Expats Celebrate Lunar New Year With Mix of Work, Play and Dab of Superstition
We’ll close out the Year of the Rooster with a look at holiday work habits during the Lunar New Year, zeroing in on China’s relatively unusual custom of shutting down for an entire week for this important time. Such prolonged shutdowns are something you rarely see in the West, where public holidays seldom go beyond a single day or possibly two. Longer multi-day holidays are more common in Asia around local New Years, with places like Japan, Vietnam and even Hong Kong all taking longer breaks during this time.
But China’s weeklong shutdown seems like one of the longest, and the actual closure is often even longer. That’s because many people don’t return to work until as late as the Lantern Festival, which comes 15 days after the first day of the Lunar New Year and officially marks the close of the traditional holiday period.
So, what’s a person to do with so much time off, especially if you’re an expat without a local hometown to return to and no relatives to visit, which are the two main activities during this time? It seems the answer for expat bosses and their workers can be quite varied, usually reflecting a person’s own disposition and attitude towards work.
At one end of the spectrum are the workaholics, for whom the idea of spending an entire week idle seems an incredible waste of time. At the other end are the more enlightened types, at least in my view, who believe in moderation for everything. Then there’s also the dab of superstition thrown in, which I’ll explain shortly.
This wide variation contrasts sharply with the past, when China was quite homogenous at this time of year. Back in the 1980s on arriving in Beijing, I quickly discovered the country pretty much shut down starting around two or three days before the Lunar New Year, which this year falls on Friday, Feb. 16. Work-wise things pretty much came to a stop by New Year’s Day itself, and then only began creeping back to life starting around 10 days into the lunar year.
That’s not to say that cities would become ghost towns, even though offices and shops were deserted during that period. During that time everyone would end up in their own homes or homes of relatives, and a good number would also find their way onto the streets for walks and to set off the nonstop medley of firecrackers that were a trademark of that time.
Many basics of that equation remain unchanged in the present, though some larger cities are slowly clamping down on the firecracker tradition for safety and pollution reasons, a development that has sparked much debate. Many larger stores, restaurants and national chains also remain open throughout the period, though smaller shops tend to follow the older tradition.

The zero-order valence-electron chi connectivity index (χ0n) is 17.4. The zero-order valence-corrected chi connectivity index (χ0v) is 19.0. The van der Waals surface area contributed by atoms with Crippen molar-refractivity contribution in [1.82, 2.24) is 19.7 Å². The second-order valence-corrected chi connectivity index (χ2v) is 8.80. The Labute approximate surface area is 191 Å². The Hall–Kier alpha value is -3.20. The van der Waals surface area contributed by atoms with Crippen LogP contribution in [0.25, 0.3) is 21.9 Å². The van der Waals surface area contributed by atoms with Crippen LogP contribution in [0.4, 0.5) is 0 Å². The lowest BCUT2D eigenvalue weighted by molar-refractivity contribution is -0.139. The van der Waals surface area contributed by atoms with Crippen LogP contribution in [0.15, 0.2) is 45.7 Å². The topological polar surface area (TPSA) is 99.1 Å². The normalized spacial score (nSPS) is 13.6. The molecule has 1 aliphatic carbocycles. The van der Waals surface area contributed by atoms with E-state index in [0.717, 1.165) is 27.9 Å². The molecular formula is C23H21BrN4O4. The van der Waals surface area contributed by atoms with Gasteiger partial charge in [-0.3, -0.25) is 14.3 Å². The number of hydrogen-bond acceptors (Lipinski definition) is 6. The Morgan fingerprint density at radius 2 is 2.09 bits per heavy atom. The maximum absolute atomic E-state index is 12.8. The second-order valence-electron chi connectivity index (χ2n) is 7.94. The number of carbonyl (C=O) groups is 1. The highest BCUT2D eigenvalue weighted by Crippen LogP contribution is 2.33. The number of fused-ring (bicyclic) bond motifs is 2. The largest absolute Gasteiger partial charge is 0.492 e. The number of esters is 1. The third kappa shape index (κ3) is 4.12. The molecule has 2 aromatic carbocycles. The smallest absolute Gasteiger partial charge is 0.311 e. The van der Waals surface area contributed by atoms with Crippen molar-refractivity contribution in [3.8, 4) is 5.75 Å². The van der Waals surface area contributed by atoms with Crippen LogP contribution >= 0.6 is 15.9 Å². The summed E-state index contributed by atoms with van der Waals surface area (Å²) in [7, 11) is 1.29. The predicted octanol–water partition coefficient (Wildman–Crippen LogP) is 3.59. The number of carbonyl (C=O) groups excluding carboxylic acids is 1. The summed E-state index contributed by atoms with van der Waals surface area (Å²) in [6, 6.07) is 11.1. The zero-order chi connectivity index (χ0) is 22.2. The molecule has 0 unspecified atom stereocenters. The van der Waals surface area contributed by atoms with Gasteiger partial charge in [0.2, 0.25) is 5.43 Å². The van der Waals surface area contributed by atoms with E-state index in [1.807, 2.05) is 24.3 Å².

Stuck in the middle
Then there are us expat worker bees, who don’t have any extended family here to visit and often feel just a bit strange going an entire week for a public holiday. My poll of business contacts, most of them company chiefs or business owners, uncovered quite a range of habits. The one closest to my own came from Jim Rice, a longtime China hand now back in the U.S., but whose resume includes stints as country chief for several major multinationals until recently.
“I always take those holidays and every minute of vacation,” he told me. “The key to surviving so long in China is regular breaks and getting out of there. The guys who don’t take those vacations and think they’ve got to work, work, work are the ones who burn out. I tell all expats to get out and decompress.”
More typical among others was an approach that dictates the boss finds ways to make use of at least some of that downtime, while letting local employees follow the local calendar and take the entire week off, and sometimes more.
One contact who runs his own solar energy outfit in Shanghai said he personally tends to go back to his home in the U.S. during the holiday to visit family and also meet with investors and other locally-based business contacts. At the same time, he said, he lets his employees take the entire time off and often gives them a few extra days. Not much business is happening during that time anyhow, he explained, and the break from the fast pace of work at a startup is appreciated.
Another contact, a Singaporean who runs a financial consulting shop out of Hong Kong, said he goes one step further and tries to incorporate lucky days into his holiday work schedule. That often means giving employees a few extra days off so that, for example, they can resume work on the auspicious fifth day of the Lunar New Year. But he also noted he holds himself to a different standard and often continues to arrange some meetings and do other work during the period in places where things continue as normal.
Then there are companies like my own employer, Caixin Global, which serve a global audience or provide an essential service and therefore need people on duty at all times. In those cases, people tend to follow the Western practice of awarding extra comp days, and also providing flexibility so that, for example, people can work from home when possible.
I suspect that at some point in the not-too-distant future, China will cut down this weeklong holiday, as it’s really quite a long time to go without doing business in an increasingly interconnected world. But until then, expats will be happy to learn there are quite a range of options available depending on their own comfort level. And on that note, I’ll end this last column in the Year of the Rooster by giving my own early wish for health, happiness and prosperity for all of our readers in the New Lunar Year of the Dog.
Doug Young has lived in Greater China for two decades, including a 10-year stint at Reuters, where he led China corporate news coverage. Send your questions or comments to DougYoung@caixin.com
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